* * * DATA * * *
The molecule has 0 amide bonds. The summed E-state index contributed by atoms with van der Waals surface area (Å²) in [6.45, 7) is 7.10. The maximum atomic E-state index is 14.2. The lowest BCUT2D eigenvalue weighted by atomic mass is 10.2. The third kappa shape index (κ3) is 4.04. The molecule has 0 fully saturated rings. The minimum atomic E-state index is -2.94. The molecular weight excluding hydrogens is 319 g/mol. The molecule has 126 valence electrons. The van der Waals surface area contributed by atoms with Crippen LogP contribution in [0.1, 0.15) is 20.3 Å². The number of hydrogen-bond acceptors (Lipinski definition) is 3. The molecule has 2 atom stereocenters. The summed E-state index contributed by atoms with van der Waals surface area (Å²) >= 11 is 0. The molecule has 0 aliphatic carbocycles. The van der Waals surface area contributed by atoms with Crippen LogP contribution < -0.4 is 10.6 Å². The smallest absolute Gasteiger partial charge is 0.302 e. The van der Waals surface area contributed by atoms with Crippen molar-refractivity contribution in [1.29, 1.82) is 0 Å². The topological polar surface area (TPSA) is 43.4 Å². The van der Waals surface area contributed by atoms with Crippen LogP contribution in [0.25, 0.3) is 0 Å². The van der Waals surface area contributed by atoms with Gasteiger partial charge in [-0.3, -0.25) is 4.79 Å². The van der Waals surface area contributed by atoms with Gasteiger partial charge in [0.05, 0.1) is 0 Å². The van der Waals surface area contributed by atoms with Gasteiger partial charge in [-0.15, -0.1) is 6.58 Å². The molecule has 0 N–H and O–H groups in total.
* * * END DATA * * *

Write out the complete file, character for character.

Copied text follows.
The molecule has 0 amide bonds. The summed E-state index contributed by atoms with van der Waals surface area (Å²) in [6.45, 7) is 7.10. The maximum atomic E-state index is 14.2. The lowest BCUT2D eigenvalue weighted by atomic mass is 10.2. The third kappa shape index (κ3) is 4.04. The molecule has 0 fully saturated rings. The minimum atomic E-state index is -2.94. The molecular weight excluding hydrogens is 319 g/mol. The molecule has 126 valence electrons. The van der Waals surface area contributed by atoms with Crippen LogP contribution in [0.1, 0.15) is 20.3 Å². The number of hydrogen-bond acceptors (Lipinski definition) is 3. The molecule has 2 atom stereocenters. The summed E-state index contributed by atoms with van der Waals surface area (Å²) >= 11 is 0. The molecule has 0 aliphatic carbocycles. The van der Waals surface area contributed by atoms with Crippen LogP contribution < -0.4 is 10.6 Å². The smallest absolute Gasteiger partial charge is 0.302 e. The van der Waals surface area contributed by atoms with Crippen molar-refractivity contribution in [1.29, 1.82) is 0 Å². The topological polar surface area (TPSA) is 43.4 Å². The van der Waals surface area contributed by atoms with Crippen LogP contribution in [0.25, 0.3) is 0 Å². The van der Waals surface area contributed by atoms with Gasteiger partial charge in [-0.3, -0.25) is 4.79 Å². The van der Waals surface area contributed by atoms with Gasteiger partial charge in [0.05, 0.1) is 0 Å². The van der Waals surface area contributed by atoms with Gasteiger partial charge in [-0.15, -0.1) is 6.58 Å². The molecule has 0 N–H and O–H groups in total.